Leveler Poetry Journal
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Quarry Pile


Before my brother was born: a rockfall

we foraged. I remember onliness, quiet business,


the cascading at once imminent and stilled,

a bed cleared down a hillside. The sick seep


of milky weed, of summer and dust. Beryl,

quartz? We climbed apart to browse, brooding,


to cover maximum ground. I remember the scrape

and sound of grit in plastic pails, how the turning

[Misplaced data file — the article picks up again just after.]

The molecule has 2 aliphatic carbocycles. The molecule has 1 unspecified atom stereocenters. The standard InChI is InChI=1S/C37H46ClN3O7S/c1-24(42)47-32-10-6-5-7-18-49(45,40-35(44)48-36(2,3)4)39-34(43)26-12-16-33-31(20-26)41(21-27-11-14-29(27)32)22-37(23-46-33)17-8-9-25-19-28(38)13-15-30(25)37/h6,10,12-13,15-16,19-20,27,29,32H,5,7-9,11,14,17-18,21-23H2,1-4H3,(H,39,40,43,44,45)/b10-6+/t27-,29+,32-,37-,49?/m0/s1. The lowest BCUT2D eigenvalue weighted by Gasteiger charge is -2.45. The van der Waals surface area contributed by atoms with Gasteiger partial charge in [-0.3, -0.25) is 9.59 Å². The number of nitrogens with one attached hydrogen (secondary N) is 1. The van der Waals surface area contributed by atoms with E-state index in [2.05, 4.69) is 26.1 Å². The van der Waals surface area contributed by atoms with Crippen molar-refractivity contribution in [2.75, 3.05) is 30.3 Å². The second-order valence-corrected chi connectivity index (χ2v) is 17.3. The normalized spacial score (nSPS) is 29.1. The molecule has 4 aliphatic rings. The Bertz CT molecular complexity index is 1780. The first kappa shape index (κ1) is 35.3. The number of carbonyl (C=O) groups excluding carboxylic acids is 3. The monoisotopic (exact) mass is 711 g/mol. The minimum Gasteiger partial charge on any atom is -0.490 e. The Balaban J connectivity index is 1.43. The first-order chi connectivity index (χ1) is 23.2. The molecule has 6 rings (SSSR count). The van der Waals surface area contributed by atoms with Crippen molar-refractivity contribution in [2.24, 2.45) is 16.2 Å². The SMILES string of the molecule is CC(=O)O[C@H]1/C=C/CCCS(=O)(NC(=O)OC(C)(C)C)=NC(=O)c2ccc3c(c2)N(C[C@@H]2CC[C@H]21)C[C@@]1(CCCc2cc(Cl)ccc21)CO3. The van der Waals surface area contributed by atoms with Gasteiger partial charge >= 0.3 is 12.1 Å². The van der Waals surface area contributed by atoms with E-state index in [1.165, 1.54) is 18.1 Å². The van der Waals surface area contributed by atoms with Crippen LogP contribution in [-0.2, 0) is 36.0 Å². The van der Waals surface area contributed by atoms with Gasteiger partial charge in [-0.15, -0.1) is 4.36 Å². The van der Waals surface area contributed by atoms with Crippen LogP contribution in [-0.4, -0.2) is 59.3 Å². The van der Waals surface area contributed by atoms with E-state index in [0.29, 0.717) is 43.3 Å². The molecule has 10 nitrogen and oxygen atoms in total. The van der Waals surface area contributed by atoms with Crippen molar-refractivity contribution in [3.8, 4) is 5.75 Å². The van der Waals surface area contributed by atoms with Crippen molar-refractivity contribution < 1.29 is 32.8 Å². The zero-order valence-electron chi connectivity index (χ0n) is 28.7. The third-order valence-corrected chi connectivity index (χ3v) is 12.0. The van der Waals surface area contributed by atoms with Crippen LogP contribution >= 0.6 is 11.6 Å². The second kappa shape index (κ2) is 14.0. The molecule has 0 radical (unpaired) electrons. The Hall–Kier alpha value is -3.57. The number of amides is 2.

of the littered specimens, mostly granite,

caught my hands in little cuts; the weight

numbed them hot.


So, my hands left me. This was

a temporary and natural biological defense.


I touched plants to ease them: they came back

stung. For every black leaping moth there must


have been garnet, for ground wasps amethyst—

but these resisted me. Apatite, tourmaline.

Julia Leverone